This can continue, until the ball comes to rest in a momentary pause in the game. This pause is often the moment when we find that a work is at a stage when it is more or less ready to slide into the world outside our hard drives. Usually this is an art work, sometimes it is an exhibition that we have curated, or a text written by us.
This changes the way we look at the creative process. A work (or an exhibition, or a teaching course, or a text) is no longer the concrete materialization of an ideal-typical form conceived in the mind of any one person in the collective. Rather, the work begins to occur when the idea it germinated in meets its interlocutory challenges and responses. The materialization of the work, rather than concretizing and containing authorship within an embodied person, disperses it into the history of the network of communications that went into its making. In that sense our practice, and our collective, is not so much an accretion of three individuals and their biographies as it is the lattice made out of the communicative acts between them.”
Do your works change depending on the country or culture in which you exhibit and work? The exhibition at K21 is announced by curators as a non-European perspective within contemporary art.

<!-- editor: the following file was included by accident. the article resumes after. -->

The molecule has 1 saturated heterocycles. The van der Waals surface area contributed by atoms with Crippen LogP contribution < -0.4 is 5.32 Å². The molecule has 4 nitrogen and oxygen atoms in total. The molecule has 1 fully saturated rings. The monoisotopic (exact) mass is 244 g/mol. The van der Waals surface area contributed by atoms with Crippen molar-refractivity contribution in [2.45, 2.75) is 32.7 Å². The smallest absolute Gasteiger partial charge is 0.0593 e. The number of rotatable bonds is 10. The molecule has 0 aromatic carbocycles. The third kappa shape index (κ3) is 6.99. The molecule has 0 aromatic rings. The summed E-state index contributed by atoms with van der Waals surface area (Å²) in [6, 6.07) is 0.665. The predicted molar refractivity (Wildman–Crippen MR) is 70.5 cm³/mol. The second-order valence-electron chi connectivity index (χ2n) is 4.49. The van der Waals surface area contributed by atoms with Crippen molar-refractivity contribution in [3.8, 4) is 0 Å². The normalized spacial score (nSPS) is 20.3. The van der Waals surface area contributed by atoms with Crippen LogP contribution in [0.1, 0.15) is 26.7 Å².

Raqs Media Collective: We are not from Europe. We like to think about the places we visit and work in, and our work has had relationships to many histories, to different aspects of South Asia, to China, to the Arab and Islamicate worlds, to South America, to the former Industrial centers of Europe and North America, to the arctic borderlands of Scandinavia. We consider our work to be responsive to the world we live in, and move in. This is a question of fidelity to the nature of our time. At the same time, we live and work in Delhi with 22 million people, fastest growing city in human history. That shapes the way we think, and the work we make.